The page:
Wednesday, November 7, 2012

UN Reports That Up To 90% Of Deforestation Is Due To Organized Crime



Environmental crime and the illegal grabbing of natural resources is becoming an evermore sophisticated activity requiring national authorities and law enforcement agencies to develop responses commensurate with the scale and the complexity of the challengeto keep one step ahead.

This report – Green Carbon, Black Trade – by UNEP and INTER-POL focuses on illegal logging and its impacts on the lives andlivelihoods of often some of the poorest people in the world setaside the environmental damage. It underlines how criminalsare combining old fashioned methods such as bribes with hightech methods such as computer hacking of government websites to obtain transportation and other permits. The reportspotlights the increasingly sophisticated tactics being deployedto launder illegal logs through a web of palm oil plantations,road networks and saw mills.

Indeed it clearly spells out that illegal logging is not on the decline, rather it is becoming more advanced as cartels becomebetter organized including shifting their illegal activities inorder to avoid national or local police efforts. By some estimates,15 per cent to 30 per cent of the volume of wood traded globallyhas been obtained illegally. Unless addressed, the criminal ac-tions of the few may endanger not only the development pros-pects for the many but also some of the creative and catalyticinitiatives being introduced to recompense countries and com-munities for the ecosystem services generated by forests.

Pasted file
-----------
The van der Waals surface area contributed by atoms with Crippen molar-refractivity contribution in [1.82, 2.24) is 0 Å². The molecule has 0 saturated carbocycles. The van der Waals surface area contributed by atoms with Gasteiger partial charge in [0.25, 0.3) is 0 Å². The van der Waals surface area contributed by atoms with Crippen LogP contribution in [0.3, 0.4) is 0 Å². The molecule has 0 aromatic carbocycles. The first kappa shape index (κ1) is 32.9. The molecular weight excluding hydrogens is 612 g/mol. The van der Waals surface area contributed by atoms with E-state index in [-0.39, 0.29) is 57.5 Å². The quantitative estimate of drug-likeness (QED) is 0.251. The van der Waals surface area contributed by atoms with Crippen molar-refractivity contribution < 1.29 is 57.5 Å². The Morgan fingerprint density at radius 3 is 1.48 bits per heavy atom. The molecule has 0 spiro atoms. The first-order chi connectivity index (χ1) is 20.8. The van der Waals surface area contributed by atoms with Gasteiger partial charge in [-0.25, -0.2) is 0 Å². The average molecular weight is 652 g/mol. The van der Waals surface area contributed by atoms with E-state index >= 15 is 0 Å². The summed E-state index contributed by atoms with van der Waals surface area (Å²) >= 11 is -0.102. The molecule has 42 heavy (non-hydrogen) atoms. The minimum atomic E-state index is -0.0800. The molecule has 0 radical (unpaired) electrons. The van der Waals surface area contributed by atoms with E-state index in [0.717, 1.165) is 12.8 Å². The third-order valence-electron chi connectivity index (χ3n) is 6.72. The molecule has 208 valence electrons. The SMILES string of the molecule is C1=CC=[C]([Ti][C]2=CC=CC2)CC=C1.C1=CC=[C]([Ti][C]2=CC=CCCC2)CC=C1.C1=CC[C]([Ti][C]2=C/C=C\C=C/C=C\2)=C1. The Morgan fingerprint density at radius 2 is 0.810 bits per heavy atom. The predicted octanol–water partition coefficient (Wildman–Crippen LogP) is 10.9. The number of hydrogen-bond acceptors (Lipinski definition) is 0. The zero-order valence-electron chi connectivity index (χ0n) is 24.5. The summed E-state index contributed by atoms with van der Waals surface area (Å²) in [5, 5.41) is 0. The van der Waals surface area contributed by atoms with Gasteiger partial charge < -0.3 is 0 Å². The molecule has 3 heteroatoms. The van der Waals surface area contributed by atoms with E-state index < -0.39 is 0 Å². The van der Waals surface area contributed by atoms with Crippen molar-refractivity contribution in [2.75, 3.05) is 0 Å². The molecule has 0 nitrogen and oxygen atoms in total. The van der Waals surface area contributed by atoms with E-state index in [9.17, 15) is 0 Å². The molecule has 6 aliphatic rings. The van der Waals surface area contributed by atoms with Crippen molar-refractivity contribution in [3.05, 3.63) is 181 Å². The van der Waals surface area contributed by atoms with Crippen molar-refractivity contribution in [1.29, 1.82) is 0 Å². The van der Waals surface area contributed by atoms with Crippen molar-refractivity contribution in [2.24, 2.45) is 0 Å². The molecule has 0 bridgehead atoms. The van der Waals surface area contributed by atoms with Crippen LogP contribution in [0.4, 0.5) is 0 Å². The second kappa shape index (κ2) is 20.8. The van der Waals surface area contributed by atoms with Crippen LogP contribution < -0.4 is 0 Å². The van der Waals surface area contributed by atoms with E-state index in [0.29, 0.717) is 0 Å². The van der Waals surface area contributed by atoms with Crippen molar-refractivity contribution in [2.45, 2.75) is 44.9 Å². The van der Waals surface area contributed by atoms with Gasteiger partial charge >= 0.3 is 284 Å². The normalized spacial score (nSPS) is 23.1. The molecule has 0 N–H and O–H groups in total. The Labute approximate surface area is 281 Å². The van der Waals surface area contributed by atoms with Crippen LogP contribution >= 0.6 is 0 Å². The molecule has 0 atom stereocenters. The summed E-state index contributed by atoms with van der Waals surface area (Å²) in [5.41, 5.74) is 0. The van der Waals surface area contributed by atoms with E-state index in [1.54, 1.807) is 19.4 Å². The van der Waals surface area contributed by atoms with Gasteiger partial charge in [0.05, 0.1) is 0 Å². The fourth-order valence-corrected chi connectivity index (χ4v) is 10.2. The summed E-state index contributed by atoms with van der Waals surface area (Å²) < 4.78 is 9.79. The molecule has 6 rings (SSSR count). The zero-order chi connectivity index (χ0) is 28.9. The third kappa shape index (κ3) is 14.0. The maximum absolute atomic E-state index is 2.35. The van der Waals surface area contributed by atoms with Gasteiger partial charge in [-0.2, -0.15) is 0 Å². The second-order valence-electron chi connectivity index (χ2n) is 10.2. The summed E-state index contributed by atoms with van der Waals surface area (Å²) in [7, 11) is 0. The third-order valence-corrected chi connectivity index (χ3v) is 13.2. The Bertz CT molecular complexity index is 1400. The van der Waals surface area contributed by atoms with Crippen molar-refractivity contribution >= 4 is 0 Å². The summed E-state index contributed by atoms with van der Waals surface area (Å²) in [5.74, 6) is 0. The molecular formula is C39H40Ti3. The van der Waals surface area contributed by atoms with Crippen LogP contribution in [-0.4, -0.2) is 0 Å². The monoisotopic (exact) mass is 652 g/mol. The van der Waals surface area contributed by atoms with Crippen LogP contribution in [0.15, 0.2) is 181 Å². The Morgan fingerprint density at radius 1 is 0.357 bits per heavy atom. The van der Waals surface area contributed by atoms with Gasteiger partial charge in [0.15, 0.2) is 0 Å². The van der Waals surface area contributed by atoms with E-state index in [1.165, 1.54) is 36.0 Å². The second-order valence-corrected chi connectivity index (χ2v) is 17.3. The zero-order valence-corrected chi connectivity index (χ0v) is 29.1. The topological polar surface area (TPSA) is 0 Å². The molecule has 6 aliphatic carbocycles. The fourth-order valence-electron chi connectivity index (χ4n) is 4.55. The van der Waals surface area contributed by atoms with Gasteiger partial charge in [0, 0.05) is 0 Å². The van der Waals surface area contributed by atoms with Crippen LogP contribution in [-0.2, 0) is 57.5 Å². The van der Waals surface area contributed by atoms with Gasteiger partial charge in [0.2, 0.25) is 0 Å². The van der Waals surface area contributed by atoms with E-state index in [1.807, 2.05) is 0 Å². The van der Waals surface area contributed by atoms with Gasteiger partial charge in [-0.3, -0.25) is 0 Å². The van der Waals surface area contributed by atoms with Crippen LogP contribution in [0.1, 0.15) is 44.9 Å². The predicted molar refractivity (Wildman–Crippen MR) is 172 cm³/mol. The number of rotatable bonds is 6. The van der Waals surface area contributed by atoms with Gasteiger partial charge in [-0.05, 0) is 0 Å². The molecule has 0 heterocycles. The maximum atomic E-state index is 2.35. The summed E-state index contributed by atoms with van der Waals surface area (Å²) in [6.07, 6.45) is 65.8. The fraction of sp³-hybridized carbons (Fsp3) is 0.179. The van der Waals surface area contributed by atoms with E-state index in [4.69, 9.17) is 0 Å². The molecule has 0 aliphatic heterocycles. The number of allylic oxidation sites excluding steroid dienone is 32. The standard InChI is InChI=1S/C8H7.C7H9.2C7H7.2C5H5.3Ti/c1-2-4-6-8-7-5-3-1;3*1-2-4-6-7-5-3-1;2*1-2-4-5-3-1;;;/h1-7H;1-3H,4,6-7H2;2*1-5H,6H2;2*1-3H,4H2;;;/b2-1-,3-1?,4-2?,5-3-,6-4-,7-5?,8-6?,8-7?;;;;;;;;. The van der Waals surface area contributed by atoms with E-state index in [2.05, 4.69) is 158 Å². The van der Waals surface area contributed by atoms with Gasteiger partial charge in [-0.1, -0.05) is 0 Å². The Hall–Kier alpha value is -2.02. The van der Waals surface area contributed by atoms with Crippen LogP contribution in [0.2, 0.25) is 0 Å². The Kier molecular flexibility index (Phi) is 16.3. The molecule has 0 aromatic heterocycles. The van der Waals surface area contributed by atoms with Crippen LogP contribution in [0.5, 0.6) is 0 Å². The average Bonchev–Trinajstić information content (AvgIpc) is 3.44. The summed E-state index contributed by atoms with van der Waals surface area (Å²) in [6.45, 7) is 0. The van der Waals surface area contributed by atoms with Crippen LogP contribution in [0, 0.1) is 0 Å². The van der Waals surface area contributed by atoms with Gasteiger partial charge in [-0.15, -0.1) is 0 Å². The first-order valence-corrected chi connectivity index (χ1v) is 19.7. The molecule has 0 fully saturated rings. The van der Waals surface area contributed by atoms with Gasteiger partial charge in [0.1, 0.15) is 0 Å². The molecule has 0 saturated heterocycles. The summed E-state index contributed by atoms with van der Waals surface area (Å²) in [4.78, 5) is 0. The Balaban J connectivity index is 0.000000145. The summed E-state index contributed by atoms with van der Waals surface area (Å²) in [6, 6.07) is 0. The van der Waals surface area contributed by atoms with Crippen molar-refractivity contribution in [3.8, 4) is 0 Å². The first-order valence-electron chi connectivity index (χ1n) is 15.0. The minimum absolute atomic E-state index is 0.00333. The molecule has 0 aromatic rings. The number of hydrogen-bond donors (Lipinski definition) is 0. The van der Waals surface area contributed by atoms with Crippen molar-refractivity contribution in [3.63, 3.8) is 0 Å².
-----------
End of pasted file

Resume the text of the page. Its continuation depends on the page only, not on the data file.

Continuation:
One of the principal vehicles for catalyzing positive environ-mental change and sustainable development is the ReducedEmissions from Deforestation and Forest Degradation initia-tive (REDD or REDD+). If REDD+ is to be sustainable over thelong term, it requests and requires all partners to fine tune theoperations, and to ensure that they meet the highest standardsof rigour and that efforts to reduce deforestation in one locationare not offset by an increase elsewhere.

If REDD+ is to succeed, payments to communities for theirconservation efforts need to be higher than the returns from ac-tivities that lead to environmental degradation. Illegal loggingthreatens this payment system if the unlawful monies chang-ing hands are bigger than from REDD+ payments.

The World’s forests represent one of the most important pil-lars in countering climate change and delivering sustainabledevelopment. Deforestation, largely of tropical rainforests, isresponsible for an estimated 17 per cent of all man-made emis-sions, and 50 per cent more than that from ships, aviation andland transport combined. Today only one-tenth of primary for-est cover remains on the globe.

Forests also generate water supplies, biodiversity, pharma-ceuticals, recycled nutrients for agriculture and flood pre-vention, and are central to the transition towards a GreenEconomy in the context of sustainable development and pov-erty eradication.

Strengthened international collaboration on environmentallaws and their enforcement is therefore not an option. It is in-deed the only response to combat an organized internationalthreat to natural resources, environmental sustainability andefforts to lift millions of people out of penury. Download Report

Achim Steiner UN Under-Secretary General and UNEP Executive Director

Ronald K. Noble INTERPOL Secretary General